70th day of development and gameplay
My ride to the 70th day of development wasn’t very smooth, but I got here anyway, and now I am working on actual “playing game” part. All that I read about UX, game control and gameplay, was supposed to give me a clear idea about how the game will be played. But in my core, I am still a storyteller, not a game developer. And I know who goes where and why, how the story progresses and what character’s actions are, but I had no idea about player’s actions. I had bits and pieces, and it was time to put them together. Surprisingly, no amount of reading and researching can do this for you.
Most of the 70th day I felt like Kai, who has to spell “eternity” using ice pieces with letters “a” “r” “s” and “e”.
My pieces were:
- Character runs left to right without stopping.
- Character has to jump up on platforms to keep from falling.
- Character can jump over obstacles or destroy them from the distance by “firing” a weapon.
- Character has to destroy enemies by “firing” a weapon (enemies can’t be “jumped over”).
- Character has a set of elements that make the process of destroying enemies and obstacles faster or give the player a bonus.
Throwing away all the less exiting stuff like choosing a weapon or pausing a game, I am left with several actions for a player:
1.Make character jump
2.Make character fire a weapon
3.Make character fire a weapon with element augmentation (up to 3 choices)
How can you build you gameplay (and mostly — game control) with that? (And just to show off — I actually used Nielsen’s components of usability, because I have an exam next month)
Var 1. Static buttons everywhere
Just put buttons on the screen. One for jumping, one for shooting and additional elements fire near shooting button.
- Super easy to implement for a developer.
- Easy to learn and to memorise.
- Unavailable elements are not present on the screen, so player clearly knows which elements are available and which aren’t.
- Efficient — you fire it once, and you know it all.
Cons started to jump out the moment I showed it to my dearest tester. He was very polite. “I hate this shit! I can’t hit the button and at the same time look at my character. Also, it’s uncomfortable on my big and pretty iPad!”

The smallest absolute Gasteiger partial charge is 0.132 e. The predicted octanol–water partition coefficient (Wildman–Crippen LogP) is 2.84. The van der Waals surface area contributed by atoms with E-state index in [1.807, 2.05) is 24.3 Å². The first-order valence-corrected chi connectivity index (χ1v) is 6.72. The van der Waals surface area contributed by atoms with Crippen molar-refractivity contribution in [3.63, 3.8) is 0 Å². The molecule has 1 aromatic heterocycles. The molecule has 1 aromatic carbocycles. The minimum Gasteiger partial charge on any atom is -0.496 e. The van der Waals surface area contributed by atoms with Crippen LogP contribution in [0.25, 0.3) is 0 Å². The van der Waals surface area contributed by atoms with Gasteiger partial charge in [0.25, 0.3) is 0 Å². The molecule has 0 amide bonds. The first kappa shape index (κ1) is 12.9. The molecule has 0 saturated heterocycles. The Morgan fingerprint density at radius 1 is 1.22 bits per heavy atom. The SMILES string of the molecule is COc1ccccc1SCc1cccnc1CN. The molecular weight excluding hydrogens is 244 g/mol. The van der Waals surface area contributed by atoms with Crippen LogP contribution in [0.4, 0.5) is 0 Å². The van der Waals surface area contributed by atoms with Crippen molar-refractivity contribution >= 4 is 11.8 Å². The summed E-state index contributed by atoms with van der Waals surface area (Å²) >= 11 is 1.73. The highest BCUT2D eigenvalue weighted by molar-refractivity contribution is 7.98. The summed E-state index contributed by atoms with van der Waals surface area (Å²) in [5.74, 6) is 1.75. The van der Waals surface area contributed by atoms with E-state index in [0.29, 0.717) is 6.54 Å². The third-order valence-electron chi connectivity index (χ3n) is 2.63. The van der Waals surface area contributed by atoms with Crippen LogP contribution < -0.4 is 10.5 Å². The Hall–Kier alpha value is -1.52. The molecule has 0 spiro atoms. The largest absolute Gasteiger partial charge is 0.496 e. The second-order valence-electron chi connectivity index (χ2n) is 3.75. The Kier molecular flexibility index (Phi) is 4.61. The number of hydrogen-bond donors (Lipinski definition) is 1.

- So, high amount of errors.
- Low satisfaction — seriously, where’s fun in pushing jump button and jumping as a result?
- More buttons on higher levels (amount of errors rises) -
- Increasing character’s speed as a part of the progression asks for the change in speed of background animations. Which means additional work for the developer. -
Var 2. Endless guitar hero
Put elements buttons in the lower part of the screen, either with the jump button or with jumping by up swipe (gesture). Move them to the left as level progresses.
- Adds to overall “everything moves” feel of the game.
- Easy to learn especially if you ever played Guitar Hero.
- Easy to implement some crazy element compilation like “push those three buttons at the same time and break your fingers in the process”.
- Dev needs either to save all the obstacle elements before the level is loaded, or generate buttons as level progresses.
- Takes user some time to learn how it works.
- Buttons are in the middle of the screen, so it’s difficult to hold the device in hands and perform the task at the same time.
- Because player always can fire a simple weapon, there should either be a static button “fire” on the screen, or it should always appear along with elements buttons (that’s confusing!)
- Need to find a clear way to show that player doesn’t have the same element as this obstacle and has to fire a simple weapon instead (confusing again)
- Instead of increasing character speed just increase the speed of buttons appearing/disappearing (easier to implement) +
- With jump button on the screen, player can try and push the “fire element” button too close to the “jump” button, so Dev has to put some work in separating “element” button hits from “Jump” button hits -
- With jumping done using swipe, we get the mix of control elements (fire with a button, jump without the button). That can confuse player, and I personally hate it -
Var 3. Tap on everything
Throw away the buttons. Swipe and tap for jump and simple fire. Tap on obstacle or enemy to fire element if player has it based on timer (kill it fast/slow or kill it with/without the bonus)
- Easy to learn, especially if I make some visual clues
- Efficient and memorable (just tap on enemies, what else 8)))
- Don’t need any control buttons; that makes the experience better.
- I can fairly easy create interesting elements combinations
- Dev has to add listeners for a “tap” on every enemy and check if the player has necessary elements to destroy this enemy.
- Lots of timers.
- The player has to be aware of elements they have and don’t have, so Dev has to add some visual clues, reducing the joy from lack of buttons on the screen.
- Lots of errors (also player probably has to put the device down to tap on the obstacle in the middle of the screen).
- Lessen the time for “element tap” as game progresses, instead of changing animations time and velocity +
Which way did I decide to go? Not sure yet.
I’ve implemented Var 1 and wasn’t happy (yea, all the nice words above tat my tester said were told after he checked actual gameplay with this control).
Var 2 doesn’t speak to me, probably because I am the one person in the world who doesn’t like Guitar Hero.
Var 3 is in development and if after finishing the prototype I see that it works, I’ll probably go with it.